Living After the Spirit
Rev. Cornelius Hanko (12 June, 1955)
Therefore, brethren, we are debtors, not to the
flesh, to live after the flesh. For if ye live after the flesh, ye shall
die: but if ye through the Spirit do mortify the deeds of the body, ye
shall live (Rom. 8:12-13).
This "therefore" that introduces our text is very
emphatic. We could possibly better translate it as "therefore then," or
It refers back, first of all, to the entire foregoing
section, verses 1-11, when the apostle broadens out on that jubilant
confession of the believer: There is no condemnation for those who are in
Christ Jesus. This is no mere statement of fact, but the confident
confession of those who are in Christ Jesus, based on the fact that the
law of the Spirit of life has made us free from the love of sin and death.
We possess the Spirit of Christ, and with that Spirit the life of Christ,
which has dominion over all sin and death in us. We live by the Spirit,
and we know that we shall live forevermore.
Therefore the immediate context is the hope of eternal
glory. In verse 11 Paul states that the Spirit who raised Christ and
quickens us with the life of Christ is the Spirit who will also raise our
mortal bodies to everlasting glory. From this hope and confidence the
apostle concludes, "Therefore, brethren, we are debtors."
This is a powerful practical conclusion to all the
foregoing. That is evident already from the fact that he addresses us as
"brethren." He reminds us of our unity in Christ, as members of the body
of which He is the head. He also reminds us of our fellowship with all the
brethren, our place in the church by that same bond of unity.
But it is also significant that the apostle actually
implies more than he states. We would expect him to say, "Brethren, we are
debtors to live after the Spirit." This is undoubtedly the implication.
But, for greater emphasis, he expresses it negatively. We are debtors
not to the flesh to live after the flesh. The idea is we live after
the Spirit and we mortify the flesh.
That word "debtors" is also significant. It implies a
debt, an obligation! And we cannot help but ask ourselves, In what sense
is there an obligation; in what sense are we debtors? But finally the text
sounds like an anomaly, or paradox. Actually the apostle states that if
you live you die, and if you die you live. Living according to the flesh,
you die. You know that. But you also know that dying, mortifying the deeds
of the body, you live. Thus, our attention is called to
Living After the Spirit
I. The Significance
II. The Necessity
III. The Fruit
I. The Significance
As has already been stated, living after the Spirit is
the implied contrast to living after the flesh. "Flesh" has various
connotations in Scripture. Flesh may refer to the soft part of the body in
distinction from the bone. It may also refer to the body itself, or even
to the human race or to our kindred. But it is very often used in an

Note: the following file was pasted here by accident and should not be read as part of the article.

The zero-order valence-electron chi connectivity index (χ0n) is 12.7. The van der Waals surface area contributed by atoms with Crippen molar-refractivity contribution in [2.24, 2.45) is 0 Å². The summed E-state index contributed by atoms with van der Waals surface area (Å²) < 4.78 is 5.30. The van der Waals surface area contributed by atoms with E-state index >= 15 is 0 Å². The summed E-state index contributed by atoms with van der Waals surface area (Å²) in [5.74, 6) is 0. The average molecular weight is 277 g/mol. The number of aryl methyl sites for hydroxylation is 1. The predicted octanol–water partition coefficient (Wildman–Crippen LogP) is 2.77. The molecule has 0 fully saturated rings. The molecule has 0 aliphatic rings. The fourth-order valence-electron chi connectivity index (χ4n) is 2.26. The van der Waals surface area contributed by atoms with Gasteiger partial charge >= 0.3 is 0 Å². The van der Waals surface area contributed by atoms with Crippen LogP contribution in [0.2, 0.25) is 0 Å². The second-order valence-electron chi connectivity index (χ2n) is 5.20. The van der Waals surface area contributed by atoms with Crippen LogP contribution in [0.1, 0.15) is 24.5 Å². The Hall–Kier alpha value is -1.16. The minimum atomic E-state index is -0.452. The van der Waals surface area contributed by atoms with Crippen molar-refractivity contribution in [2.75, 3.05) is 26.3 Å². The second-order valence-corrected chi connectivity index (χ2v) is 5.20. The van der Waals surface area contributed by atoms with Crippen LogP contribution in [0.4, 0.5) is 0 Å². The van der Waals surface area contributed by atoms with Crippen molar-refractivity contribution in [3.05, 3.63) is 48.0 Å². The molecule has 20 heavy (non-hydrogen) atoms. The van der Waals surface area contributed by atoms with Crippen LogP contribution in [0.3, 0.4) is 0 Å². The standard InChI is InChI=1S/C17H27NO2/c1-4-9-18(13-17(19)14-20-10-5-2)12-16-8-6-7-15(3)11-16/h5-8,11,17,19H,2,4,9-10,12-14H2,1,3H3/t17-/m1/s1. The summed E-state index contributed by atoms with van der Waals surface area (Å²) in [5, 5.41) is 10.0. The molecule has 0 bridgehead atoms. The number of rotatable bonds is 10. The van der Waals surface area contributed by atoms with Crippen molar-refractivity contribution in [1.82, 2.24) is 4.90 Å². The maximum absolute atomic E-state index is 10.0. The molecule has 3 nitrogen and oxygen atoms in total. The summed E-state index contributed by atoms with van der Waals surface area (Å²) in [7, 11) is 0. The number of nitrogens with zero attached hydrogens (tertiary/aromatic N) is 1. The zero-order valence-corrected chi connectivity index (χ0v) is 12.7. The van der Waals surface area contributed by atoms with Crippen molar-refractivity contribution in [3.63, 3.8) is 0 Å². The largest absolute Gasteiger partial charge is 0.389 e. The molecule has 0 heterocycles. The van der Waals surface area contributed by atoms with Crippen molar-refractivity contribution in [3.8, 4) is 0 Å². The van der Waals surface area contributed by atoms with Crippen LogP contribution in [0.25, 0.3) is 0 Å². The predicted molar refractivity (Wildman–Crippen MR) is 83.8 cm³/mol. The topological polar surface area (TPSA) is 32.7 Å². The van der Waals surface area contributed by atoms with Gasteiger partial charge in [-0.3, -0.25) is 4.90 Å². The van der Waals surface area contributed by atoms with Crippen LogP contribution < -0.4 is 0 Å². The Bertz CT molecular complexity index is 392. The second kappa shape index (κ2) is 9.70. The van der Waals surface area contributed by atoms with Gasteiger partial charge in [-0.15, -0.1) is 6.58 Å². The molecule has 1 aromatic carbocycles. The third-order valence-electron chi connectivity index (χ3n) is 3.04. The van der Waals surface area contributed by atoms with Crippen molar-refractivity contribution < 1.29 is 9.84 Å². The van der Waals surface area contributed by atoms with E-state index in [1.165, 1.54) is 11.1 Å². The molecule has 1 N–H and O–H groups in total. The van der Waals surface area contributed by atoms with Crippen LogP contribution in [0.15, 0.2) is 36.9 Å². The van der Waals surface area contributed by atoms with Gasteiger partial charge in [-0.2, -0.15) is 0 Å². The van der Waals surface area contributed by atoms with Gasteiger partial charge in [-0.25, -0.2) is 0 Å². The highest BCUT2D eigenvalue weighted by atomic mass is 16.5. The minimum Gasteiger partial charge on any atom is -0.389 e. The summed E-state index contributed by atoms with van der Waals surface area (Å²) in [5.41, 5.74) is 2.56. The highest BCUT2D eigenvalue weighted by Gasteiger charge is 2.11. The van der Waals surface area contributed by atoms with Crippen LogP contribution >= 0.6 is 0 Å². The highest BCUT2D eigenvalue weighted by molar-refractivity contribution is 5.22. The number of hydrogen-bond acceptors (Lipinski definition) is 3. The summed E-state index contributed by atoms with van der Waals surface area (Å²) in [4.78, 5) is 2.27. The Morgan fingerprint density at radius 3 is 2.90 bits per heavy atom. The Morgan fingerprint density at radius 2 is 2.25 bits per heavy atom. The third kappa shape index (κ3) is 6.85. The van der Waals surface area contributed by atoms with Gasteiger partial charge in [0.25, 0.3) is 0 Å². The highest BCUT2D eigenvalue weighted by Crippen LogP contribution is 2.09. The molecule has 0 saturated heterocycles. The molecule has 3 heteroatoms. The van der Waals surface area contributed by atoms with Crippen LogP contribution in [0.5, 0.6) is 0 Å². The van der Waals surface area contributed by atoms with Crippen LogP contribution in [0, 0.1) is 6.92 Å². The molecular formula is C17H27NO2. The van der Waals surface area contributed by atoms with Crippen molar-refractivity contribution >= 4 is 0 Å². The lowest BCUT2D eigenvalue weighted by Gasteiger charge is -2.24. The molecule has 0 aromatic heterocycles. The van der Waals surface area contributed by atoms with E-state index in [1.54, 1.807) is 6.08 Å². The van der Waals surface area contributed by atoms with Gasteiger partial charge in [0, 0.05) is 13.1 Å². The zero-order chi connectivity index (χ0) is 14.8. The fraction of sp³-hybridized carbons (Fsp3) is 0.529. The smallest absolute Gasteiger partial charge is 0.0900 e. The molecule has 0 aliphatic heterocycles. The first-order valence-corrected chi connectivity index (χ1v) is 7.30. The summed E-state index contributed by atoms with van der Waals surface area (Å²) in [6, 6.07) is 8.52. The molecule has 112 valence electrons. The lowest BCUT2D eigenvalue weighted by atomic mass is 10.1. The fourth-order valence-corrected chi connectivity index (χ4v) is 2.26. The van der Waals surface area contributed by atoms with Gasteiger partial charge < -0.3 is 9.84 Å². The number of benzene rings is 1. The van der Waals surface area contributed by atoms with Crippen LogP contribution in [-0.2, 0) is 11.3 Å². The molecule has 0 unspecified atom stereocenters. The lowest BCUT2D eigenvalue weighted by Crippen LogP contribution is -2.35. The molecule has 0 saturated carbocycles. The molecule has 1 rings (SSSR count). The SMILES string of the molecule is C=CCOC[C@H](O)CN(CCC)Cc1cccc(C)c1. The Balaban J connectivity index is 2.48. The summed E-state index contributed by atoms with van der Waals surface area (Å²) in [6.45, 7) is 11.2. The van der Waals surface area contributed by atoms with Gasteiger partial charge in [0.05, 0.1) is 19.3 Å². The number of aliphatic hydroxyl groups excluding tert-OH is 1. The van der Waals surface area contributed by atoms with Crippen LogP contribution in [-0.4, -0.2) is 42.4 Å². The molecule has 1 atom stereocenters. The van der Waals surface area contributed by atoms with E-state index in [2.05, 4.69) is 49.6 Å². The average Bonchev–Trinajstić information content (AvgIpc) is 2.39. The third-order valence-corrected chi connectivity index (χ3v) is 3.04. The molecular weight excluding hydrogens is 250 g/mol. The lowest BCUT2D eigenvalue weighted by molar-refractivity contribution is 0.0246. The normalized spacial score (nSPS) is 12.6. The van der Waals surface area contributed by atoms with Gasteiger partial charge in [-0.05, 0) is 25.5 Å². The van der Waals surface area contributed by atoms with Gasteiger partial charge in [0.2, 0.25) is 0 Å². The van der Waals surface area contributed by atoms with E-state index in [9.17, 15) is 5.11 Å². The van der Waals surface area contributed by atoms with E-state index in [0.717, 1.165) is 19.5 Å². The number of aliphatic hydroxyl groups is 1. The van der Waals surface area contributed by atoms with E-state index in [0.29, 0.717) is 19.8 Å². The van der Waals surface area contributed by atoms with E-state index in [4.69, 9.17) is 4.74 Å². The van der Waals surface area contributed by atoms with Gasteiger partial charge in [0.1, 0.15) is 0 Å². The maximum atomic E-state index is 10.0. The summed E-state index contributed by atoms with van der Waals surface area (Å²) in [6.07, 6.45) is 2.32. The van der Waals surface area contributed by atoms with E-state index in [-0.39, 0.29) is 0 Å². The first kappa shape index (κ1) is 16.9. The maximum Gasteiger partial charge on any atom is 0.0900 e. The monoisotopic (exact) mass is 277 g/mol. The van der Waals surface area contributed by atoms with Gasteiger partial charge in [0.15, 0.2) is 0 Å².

sense, as our depraved nature. John speaks of the lusts of the flesh, the
lust of the eyes and the pride of life, evidently with reference to the
same thing. It is undoubtedly in this last sense that the word is used
here—our sinful flesh.
To live after the flesh means to live according to and
in harmony with the desires of the flesh. To live after the flesh is
definitely a stronger expression than the more common one, to walk
after the flesh. To live after the flesh is to allow our flesh to have
dominion over us, and to let it dictate over our lives.
When we do that, our whole lives are conformed to the
flesh. Our thinking and willing, our words and actions and deeds, even our
seeing and hearing are according to the lusts and desires of the flesh. We
can see and hear, speak and act, think and will nothing but evil
continually. We cannot sleep unless we have sinned.
The opposite of that is to live after the Spirit. By
the Spirit is meant the Holy Spirit who dwells in our hearts as the Spirit
of Christ. In passing, it may be well to remark, that there is no middle
course, but strictly an either/or. There is no compromise between God and
Belial, between the Spirit and the flesh, even though we often seek a
Living after the Spirit, we are also "led by the
Spirit" (Rom. 8:14). There the apostle assures us that those who are led
by the Spirit are the sons of God. Now it is evident that the Spirit does
not lead us as a prisoner is led in handcuffs from place to place. Nor
does He lead us as a blind man is led by a guide, nor even as a traveller
along a strange road, who follows with little idea of where he is going.
Those who are led by the Spirit live after the
Spirit. The leading of the Spirit is within us, for the Spirit dwells
within our hearts. It is a powerful and efficacious leading, for the
Spirit renews the heart, governs our will, has dominion over our thoughts,
and even over our words and deeds. As a result, we live according to, in
harmony with, and by, the dictates of the Spirit.
Yet we possess that Spirit in a sinful body. And
therefore, as the text also expresses, to live after the Spirit includes
mortifying by the Spirit the deeds of the body. The deeds of the body are
the deeds accomplished through the instrumentality of the body. These are
deeds performed in this body as a body of sin.
The apostle uses a word that actually means "practices"
or "doings." He has in mind those sinful practices which arise out of our
depraved natures and are, therefore, so much a part of us. They are not
the result of evil influences or bad company, but the natural, spontaneous
eruption of our depraved natures.
Now those who live after the Spirit mortify those
deeds. Notice, we do not merely check, restrain or bridle them. They are,
and they must be, mortified or put to death.
We die to live, in every sense of the word. In
Galatians 5:24, Paul declares that they who are Christ’s have crucified
the flesh with the affections and lusts. In I Corinthians 9:27, he speaks
of keeping under the body and bringing it into subjection.
This is a combat that goes on all our lives. Scripture
refers to it often as conversation and sanctification. It is the daily
mortification of the old man and the quickening of the new. But it is a
mortal combat, even unto death. The old man must be subdued more and more.
Sin’s dominion must be broken more and more.